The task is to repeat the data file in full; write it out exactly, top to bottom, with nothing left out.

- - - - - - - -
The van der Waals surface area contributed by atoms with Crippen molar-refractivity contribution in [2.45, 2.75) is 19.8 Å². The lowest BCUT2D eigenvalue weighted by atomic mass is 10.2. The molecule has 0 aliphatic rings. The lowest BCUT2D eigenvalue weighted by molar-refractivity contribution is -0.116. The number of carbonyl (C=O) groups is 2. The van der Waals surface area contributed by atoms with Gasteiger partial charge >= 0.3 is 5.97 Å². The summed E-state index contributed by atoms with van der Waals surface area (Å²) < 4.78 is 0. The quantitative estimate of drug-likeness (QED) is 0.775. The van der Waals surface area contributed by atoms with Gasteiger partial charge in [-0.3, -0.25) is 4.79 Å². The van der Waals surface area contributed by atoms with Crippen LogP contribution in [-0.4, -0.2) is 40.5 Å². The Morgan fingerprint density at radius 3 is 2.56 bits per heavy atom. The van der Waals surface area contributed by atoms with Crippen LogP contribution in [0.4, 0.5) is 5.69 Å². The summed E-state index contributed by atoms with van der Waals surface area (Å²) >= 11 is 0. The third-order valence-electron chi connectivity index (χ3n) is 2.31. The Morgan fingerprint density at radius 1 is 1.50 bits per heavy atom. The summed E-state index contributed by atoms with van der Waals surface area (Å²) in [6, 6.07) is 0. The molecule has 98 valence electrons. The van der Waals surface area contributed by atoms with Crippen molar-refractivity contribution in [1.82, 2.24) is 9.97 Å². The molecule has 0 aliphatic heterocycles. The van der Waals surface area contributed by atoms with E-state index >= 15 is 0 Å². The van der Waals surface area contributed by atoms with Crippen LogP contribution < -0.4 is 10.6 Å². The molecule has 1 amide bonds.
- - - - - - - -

The van der Waals surface area contributed by atoms with Crippen molar-refractivity contribution in [2.45, 2.75) is 19.8 Å². The lowest BCUT2D eigenvalue weighted by atomic mass is 10.2. The molecule has 0 aliphatic rings. The lowest BCUT2D eigenvalue weighted by molar-refractivity contribution is -0.116. The number of carbonyl (C=O) groups is 2. The van der Waals surface area contributed by atoms with Gasteiger partial charge >= 0.3 is 5.97 Å². The summed E-state index contributed by atoms with van der Waals surface area (Å²) < 4.78 is 0. The quantitative estimate of drug-likeness (QED) is 0.775. The van der Waals surface area contributed by atoms with Gasteiger partial charge in [-0.3, -0.25) is 4.79 Å². The van der Waals surface area contributed by atoms with Crippen LogP contribution in [-0.4, -0.2) is 40.5 Å². The Morgan fingerprint density at radius 3 is 2.56 bits per heavy atom. The van der Waals surface area contributed by atoms with Crippen LogP contribution in [0.4, 0.5) is 5.69 Å². The summed E-state index contributed by atoms with van der Waals surface area (Å²) >= 11 is 0. The third-order valence-electron chi connectivity index (χ3n) is 2.31. The Morgan fingerprint density at radius 1 is 1.50 bits per heavy atom. The summed E-state index contributed by atoms with van der Waals surface area (Å²) in [6, 6.07) is 0. The molecule has 98 valence electrons. The van der Waals surface area contributed by atoms with Crippen molar-refractivity contribution in [1.82, 2.24) is 9.97 Å². The molecule has 0 aliphatic heterocycles. The van der Waals surface area contributed by atoms with E-state index >= 15 is 0 Å². The van der Waals surface area contributed by atoms with Crippen LogP contribution < -0.4 is 10.6 Å². The molecule has 1 amide bonds.